Although, I would know that I would have ‘hurry while the offer (and lake) still lasts’…. 


So you can now see why this blog has a warning for being too ‘ out there’

But I don’t actually think it is…

  1. I bet you ‘environmental mass immigration’ will soon become a major issue for the UK and other developed nations. (13)
  2. And I know for a fact that local authorities are constantly looking for recreational opportunities with minimal impact to the environment. (14)

Before I go any further, I do appreciate how these ideas are a little bit ‘ pie in the sky’ as they stand… 

and I understand that if I went to work on this vision tomorrow I would waste lots of time and money… 

But what I do know is that we are at the dawn of a new ‘Digital Revolution’. The ‘Fourth Industrial Revolution’… 

And with the help of new technologies, my vision might be more of a reality than you may think..

Because technology is not only accelerating but becoming more integrated. With…

  1. new engineering advancements,
  2. plus the collection of large environmental data, 
  3. plus an ever-connected social media…

…the integration of these types of technologies opens up opportunities for big thinking concepts to be tested, monitored and improved over time…

A continuously improving framework

The fact that the lakes are there for a three-year short term rotation means new technology can be replaced and introduced each time the land is rotated!

Basically, bad ideas would be removed and good ideas continue to become more efficient  

And therefore bigger returns on the investments made, which would incentivise more people to get involved!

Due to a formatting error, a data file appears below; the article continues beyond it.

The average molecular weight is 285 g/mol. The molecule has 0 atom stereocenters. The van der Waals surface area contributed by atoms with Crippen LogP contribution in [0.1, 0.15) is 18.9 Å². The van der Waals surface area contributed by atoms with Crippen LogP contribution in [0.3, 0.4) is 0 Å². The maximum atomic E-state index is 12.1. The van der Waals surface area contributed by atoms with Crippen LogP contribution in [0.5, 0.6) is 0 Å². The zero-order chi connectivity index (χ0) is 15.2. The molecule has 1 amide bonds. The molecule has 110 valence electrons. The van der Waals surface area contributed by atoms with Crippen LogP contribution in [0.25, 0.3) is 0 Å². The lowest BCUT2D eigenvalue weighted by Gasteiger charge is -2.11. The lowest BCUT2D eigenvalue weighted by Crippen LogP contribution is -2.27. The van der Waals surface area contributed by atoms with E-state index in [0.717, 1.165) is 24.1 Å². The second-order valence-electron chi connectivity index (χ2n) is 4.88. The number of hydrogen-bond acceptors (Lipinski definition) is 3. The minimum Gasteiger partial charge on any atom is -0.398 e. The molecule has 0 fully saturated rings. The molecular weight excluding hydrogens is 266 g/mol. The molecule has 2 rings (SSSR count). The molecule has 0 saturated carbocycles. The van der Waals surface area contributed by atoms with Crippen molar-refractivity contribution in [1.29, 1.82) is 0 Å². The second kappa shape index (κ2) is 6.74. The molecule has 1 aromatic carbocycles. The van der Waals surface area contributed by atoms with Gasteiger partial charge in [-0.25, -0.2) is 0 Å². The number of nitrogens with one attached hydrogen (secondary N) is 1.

I don’t know if you noticed a theme, but my ideas are always about natural cycles…

  1. The temporary reservoirs are on rotation – this means the land can rest and repair in short term cycles… 
  2. being self-sufficient with water, food and energy is effectively living in a closed-loop system…!
  3. And a continuously improving framework will mean the concepts will keep improving over time in an uphill cycle…

Whether you are a humanitarian or a capitalist… a refugee or a windsurfer… The magic behind this idea is to understand water belongs to a larger natural cycle…

Here’s a quote by a bloke called Arthur Daw…:

“We need to unblock the river arteries to let the river flow… wake up the soul of the landscape…… and free up mother nature’s cycles forevermore.”



















  1. D Fear says:

    Great blog!

  2. Anthony says:

    I agree that we don’t adequately utilise natural flood defences in this country. Cycling down the Rhine I saw a lot of fields given over to temporary flood water storage. I’m not sure what they do with the accumulated sediment, but it would seem that you could easily dredge the material and spread it to adjacent land as a soil conditioner. The governments strategic paper on flood and coastal risk management (–2) does start to address alternative flood alleviation schemes, but it may not be adopted at sufficient scale to make significant big impact. That depends largely on the government and what schemes and powers organisations like RPA and NE have for incentivising landowners.

    A separate but linked issue in this country is water quality. Poor farming practices and the excessive spreading of unsuitable fertilisers, which contain plastics and persistent organic pollutants pollute rivers and also impact on the quality of soils. Unfortunately farmers and industry benefit from the disposal of wastes to such an extent that it seems unlikely given the power of the NFU that this will ever change. Without tackling the waste industry and its relationship with farming land and water quality are likely to deteriorate further.